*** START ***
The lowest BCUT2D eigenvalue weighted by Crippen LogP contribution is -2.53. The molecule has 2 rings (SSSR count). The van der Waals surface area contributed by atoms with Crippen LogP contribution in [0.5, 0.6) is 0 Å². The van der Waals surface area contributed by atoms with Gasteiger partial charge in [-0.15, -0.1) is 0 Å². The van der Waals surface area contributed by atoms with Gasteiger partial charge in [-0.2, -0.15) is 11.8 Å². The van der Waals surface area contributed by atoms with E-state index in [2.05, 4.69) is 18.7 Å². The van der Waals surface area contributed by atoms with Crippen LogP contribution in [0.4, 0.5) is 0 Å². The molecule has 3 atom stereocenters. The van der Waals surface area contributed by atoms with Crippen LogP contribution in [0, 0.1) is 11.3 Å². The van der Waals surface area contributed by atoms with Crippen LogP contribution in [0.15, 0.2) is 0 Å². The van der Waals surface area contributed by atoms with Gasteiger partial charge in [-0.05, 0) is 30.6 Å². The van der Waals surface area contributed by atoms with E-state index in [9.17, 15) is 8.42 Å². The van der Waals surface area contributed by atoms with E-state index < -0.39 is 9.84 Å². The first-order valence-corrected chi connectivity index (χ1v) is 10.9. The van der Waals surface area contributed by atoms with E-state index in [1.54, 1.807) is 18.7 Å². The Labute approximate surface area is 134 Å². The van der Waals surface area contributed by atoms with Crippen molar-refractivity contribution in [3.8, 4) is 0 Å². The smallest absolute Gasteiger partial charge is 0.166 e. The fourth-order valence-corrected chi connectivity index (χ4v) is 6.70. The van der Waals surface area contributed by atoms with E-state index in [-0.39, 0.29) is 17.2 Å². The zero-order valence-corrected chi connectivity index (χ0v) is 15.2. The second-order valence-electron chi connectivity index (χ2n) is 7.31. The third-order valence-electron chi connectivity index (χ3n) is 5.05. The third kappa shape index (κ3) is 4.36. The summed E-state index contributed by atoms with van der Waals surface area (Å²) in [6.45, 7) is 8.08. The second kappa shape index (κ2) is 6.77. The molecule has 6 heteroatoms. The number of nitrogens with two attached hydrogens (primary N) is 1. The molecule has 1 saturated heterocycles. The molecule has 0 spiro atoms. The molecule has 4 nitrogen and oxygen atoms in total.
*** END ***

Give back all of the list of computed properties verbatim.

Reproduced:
The lowest BCUT2D eigenvalue weighted by Crippen LogP contribution is -2.53. The molecule has 2 rings (SSSR count). The van der Waals surface area contributed by atoms with Crippen LogP contribution in [0.5, 0.6) is 0 Å². The van der Waals surface area contributed by atoms with Gasteiger partial charge in [-0.15, -0.1) is 0 Å². The van der Waals surface area contributed by atoms with Gasteiger partial charge in [-0.2, -0.15) is 11.8 Å². The van der Waals surface area contributed by atoms with E-state index in [2.05, 4.69) is 18.7 Å². The van der Waals surface area contributed by atoms with Crippen LogP contribution in [0.4, 0.5) is 0 Å². The molecule has 3 atom stereocenters. The van der Waals surface area contributed by atoms with Crippen LogP contribution in [0, 0.1) is 11.3 Å². The van der Waals surface area contributed by atoms with Crippen LogP contribution in [0.15, 0.2) is 0 Å². The van der Waals surface area contributed by atoms with Gasteiger partial charge in [-0.05, 0) is 30.6 Å². The van der Waals surface area contributed by atoms with E-state index in [9.17, 15) is 8.42 Å². The van der Waals surface area contributed by atoms with E-state index < -0.39 is 9.84 Å². The first-order valence-corrected chi connectivity index (χ1v) is 10.9. The van der Waals surface area contributed by atoms with E-state index in [1.54, 1.807) is 18.7 Å². The Labute approximate surface area is 134 Å². The van der Waals surface area contributed by atoms with Crippen molar-refractivity contribution in [3.8, 4) is 0 Å². The smallest absolute Gasteiger partial charge is 0.166 e. The fourth-order valence-corrected chi connectivity index (χ4v) is 6.70. The van der Waals surface area contributed by atoms with E-state index in [-0.39, 0.29) is 17.2 Å². The zero-order valence-corrected chi connectivity index (χ0v) is 15.2. The second-order valence-electron chi connectivity index (χ2n) is 7.31. The third-order valence-electron chi connectivity index (χ3n) is 5.05. The third kappa shape index (κ3) is 4.36. The summed E-state index contributed by atoms with van der Waals surface area (Å²) in [6.45, 7) is 8.08. The second kappa shape index (κ2) is 6.77. The molecule has 6 heteroatoms. The number of nitrogens with two attached hydrogens (primary N) is 1. The molecule has 1 saturated heterocycles. The molecule has 0 spiro atoms. The molecule has 4 nitrogen and oxygen atoms in total.